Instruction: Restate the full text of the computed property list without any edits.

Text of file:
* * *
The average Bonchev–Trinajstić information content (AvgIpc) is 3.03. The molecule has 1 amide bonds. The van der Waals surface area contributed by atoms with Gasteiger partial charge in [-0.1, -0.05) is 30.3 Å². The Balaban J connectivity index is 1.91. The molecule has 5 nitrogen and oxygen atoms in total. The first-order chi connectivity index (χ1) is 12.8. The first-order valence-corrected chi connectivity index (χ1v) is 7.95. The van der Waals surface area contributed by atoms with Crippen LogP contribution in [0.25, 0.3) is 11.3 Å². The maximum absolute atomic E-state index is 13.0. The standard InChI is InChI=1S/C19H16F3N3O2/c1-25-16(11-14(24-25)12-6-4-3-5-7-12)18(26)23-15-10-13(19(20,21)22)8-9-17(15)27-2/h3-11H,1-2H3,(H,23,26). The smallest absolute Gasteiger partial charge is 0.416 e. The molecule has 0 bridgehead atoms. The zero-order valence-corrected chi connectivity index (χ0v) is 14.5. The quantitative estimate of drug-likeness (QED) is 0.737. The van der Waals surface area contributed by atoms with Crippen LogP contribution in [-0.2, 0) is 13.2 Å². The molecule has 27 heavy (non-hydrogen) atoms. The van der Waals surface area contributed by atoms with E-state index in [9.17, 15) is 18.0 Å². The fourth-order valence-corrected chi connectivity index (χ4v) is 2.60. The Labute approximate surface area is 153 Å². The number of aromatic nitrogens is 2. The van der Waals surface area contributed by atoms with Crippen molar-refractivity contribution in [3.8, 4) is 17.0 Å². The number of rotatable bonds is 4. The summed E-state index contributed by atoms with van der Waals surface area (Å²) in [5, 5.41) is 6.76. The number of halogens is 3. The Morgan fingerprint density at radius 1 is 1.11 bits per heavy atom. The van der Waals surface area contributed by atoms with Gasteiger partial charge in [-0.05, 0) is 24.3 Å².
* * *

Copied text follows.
The average Bonchev–Trinajstić information content (AvgIpc) is 3.03. The molecule has 1 amide bonds. The van der Waals surface area contributed by atoms with Gasteiger partial charge in [-0.1, -0.05) is 30.3 Å². The Balaban J connectivity index is 1.91. The molecule has 5 nitrogen and oxygen atoms in total. The first-order chi connectivity index (χ1) is 12.8. The first-order valence-corrected chi connectivity index (χ1v) is 7.95. The van der Waals surface area contributed by atoms with Crippen LogP contribution in [0.25, 0.3) is 11.3 Å². The maximum absolute atomic E-state index is 13.0. The standard InChI is InChI=1S/C19H16F3N3O2/c1-25-16(11-14(24-25)12-6-4-3-5-7-12)18(26)23-15-10-13(19(20,21)22)8-9-17(15)27-2/h3-11H,1-2H3,(H,23,26). The smallest absolute Gasteiger partial charge is 0.416 e. The molecule has 0 bridgehead atoms. The zero-order valence-corrected chi connectivity index (χ0v) is 14.5. The quantitative estimate of drug-likeness (QED) is 0.737. The van der Waals surface area contributed by atoms with Crippen LogP contribution in [-0.2, 0) is 13.2 Å². The molecule has 27 heavy (non-hydrogen) atoms. The van der Waals surface area contributed by atoms with E-state index in [9.17, 15) is 18.0 Å². The fourth-order valence-corrected chi connectivity index (χ4v) is 2.60. The Labute approximate surface area is 153 Å². The number of aromatic nitrogens is 2. The van der Waals surface area contributed by atoms with Crippen molar-refractivity contribution in [3.8, 4) is 17.0 Å². The number of rotatable bonds is 4. The summed E-state index contributed by atoms with van der Waals surface area (Å²) in [5, 5.41) is 6.76. The number of halogens is 3. The Morgan fingerprint density at radius 1 is 1.11 bits per heavy atom. The van der Waals surface area contributed by atoms with Gasteiger partial charge in [-0.05, 0) is 24.3 Å².